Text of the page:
Reluctant to talk about the specific case of parents concerns over the future of St Joseph’s Primary School in Milngavie, Ms Sturgeon nonetheless remains committed to the SNP policy of supporting state-funded Catholic Schools in Scotland.

“I am very supportive of state-funded Catholic schools,” she said. “They perform very well,”

She went onto mention diversity in Scotland, including in Catholic schools. Ms Sturgeon said she has seen for herself that there are schools such as St Albert’s in Pollokshields that are up to ‘95 per cent Muslim—which is a wonderful example of the diversity of Scotland.’

“I have no plans to change the status quo on Catholic schools,” she added.

Stumbling blocks

Ms Sturgeon views the process that lead to civil partnerships and, eventually, same-sex marriage in Scotland—to the which the Church objected strongly—as ‘reasonably good’ and, in her view, it respected people’s different views, and, ultimately, ensured ‘the protection of Churches and individual celebrants.’

“We [the Scottish Government] proceeded with respect over civil partnerships and same-sex marriage,” she said. “We listened to the concerns of people of faith and people who had concerns for other reasons… Freedoms were protected, no one had their views ridden over roughshod.”

Part of the government that drew up and passed the highly contentious Offensive Behaviour at Football and Threatening Communications (Scotland) Act 2012, Ms Sturgeon concedes that sectarianism is ‘not all about football.’ With regards to on-going concerns about the bill—which the Church consulted on before it passed and religious bigotry—she pointed out that the bill has a built-in review process that is underway.


Ms Sturgeon believes that it is ‘deeply important that the SNP engage with different faith groups,’ and that ‘we play our part, as do different groups’ in society.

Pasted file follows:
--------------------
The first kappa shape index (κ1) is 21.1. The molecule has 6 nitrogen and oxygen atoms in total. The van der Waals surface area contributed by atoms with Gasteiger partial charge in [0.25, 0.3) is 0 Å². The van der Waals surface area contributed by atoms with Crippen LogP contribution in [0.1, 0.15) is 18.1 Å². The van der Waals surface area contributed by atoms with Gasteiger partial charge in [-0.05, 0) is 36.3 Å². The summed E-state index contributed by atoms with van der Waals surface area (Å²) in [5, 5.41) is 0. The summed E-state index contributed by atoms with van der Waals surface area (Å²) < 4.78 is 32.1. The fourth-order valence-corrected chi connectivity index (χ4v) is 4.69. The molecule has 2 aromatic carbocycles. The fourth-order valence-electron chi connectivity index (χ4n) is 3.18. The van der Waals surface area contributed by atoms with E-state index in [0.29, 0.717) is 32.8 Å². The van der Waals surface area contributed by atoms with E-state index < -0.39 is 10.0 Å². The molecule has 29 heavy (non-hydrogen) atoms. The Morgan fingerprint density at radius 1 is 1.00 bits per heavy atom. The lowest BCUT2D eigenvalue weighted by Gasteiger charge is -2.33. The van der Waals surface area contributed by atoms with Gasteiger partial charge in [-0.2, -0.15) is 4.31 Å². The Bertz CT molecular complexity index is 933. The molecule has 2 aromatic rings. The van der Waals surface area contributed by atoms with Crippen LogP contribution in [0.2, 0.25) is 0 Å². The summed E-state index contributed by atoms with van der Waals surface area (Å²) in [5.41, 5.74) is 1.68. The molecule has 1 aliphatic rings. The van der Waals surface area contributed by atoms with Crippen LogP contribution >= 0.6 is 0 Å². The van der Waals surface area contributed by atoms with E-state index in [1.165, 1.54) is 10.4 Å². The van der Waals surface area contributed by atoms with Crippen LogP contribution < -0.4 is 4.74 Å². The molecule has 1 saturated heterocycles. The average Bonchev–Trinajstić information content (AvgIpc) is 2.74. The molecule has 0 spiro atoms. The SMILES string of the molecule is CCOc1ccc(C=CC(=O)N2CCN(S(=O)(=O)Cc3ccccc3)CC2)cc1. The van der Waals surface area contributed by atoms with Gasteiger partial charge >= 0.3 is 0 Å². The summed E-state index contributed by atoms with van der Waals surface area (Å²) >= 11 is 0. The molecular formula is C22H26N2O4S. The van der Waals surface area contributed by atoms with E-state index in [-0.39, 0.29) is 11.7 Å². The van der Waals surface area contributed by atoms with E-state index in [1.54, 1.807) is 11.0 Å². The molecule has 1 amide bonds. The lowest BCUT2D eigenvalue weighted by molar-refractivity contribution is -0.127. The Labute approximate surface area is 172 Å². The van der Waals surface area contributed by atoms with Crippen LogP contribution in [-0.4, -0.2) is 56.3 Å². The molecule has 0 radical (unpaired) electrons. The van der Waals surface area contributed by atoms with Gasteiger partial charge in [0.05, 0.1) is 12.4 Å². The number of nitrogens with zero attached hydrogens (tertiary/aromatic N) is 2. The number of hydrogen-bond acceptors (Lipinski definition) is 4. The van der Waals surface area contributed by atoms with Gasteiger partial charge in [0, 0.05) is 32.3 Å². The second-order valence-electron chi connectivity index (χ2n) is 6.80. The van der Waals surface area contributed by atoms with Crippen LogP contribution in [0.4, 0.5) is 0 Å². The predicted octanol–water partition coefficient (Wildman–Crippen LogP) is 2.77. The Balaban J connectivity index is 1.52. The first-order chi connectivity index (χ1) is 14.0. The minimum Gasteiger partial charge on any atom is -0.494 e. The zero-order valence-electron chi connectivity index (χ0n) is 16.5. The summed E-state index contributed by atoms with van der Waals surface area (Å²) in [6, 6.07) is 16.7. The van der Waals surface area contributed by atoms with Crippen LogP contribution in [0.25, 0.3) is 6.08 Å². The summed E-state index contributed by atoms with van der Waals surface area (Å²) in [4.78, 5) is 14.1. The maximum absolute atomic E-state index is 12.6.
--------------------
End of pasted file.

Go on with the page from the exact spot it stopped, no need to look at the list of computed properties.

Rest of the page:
She cites the same-sex marriage consultation again—something she thinks, as a married woman, has strengthened the institution—as one example of this working, and global warming as another.

The First Minister admires the work of Catholic agencies, such as SCIAF, and was present at the charity’s 50th anniversary Mass in Rutherglen last month. Ms Sturgeon says her vision for Scotland’s future may ‘sound idealistic.’

“I want to live in a country where everyone gets a fair chance to play a role,” she said, adding that fair chance should come regardless of ‘birth, background or gender.’

As her own parents taught her, she believes in equality and hard work. “There is nothing you should assume you cannot achieve,” she said. As for the biggest changes in Scotland since she became an MSP in 1999?

“They’re still happening,” she said. “Scotland is in a state of resurgence.”


Ms Sturgeon believes the changing political landscape in Scotland is beneficial to the SNP, as the ballot boxes and polls testify, and the referendum result partially reflected—with Glasgow, where the bulk of Scotland’s Catholics are concentrated, and North Lanarkshire backing the SNP’s independence plan. “Labour is losing its traditional working class supporters in Scotland because it is no longer representative of their views,” she claimed. “The voters values have not changed, what the Labour Party stands for has.” Whether the loyalty of the Catholic vote is real or fiction, a temporary of permanent switch—and whether the SNP Government, which has seen two terms in office, can continue to woo Catholics and other religious groups in an increasingly secular society and, some say, party—remains to be seen.



Pic: Paul McSherry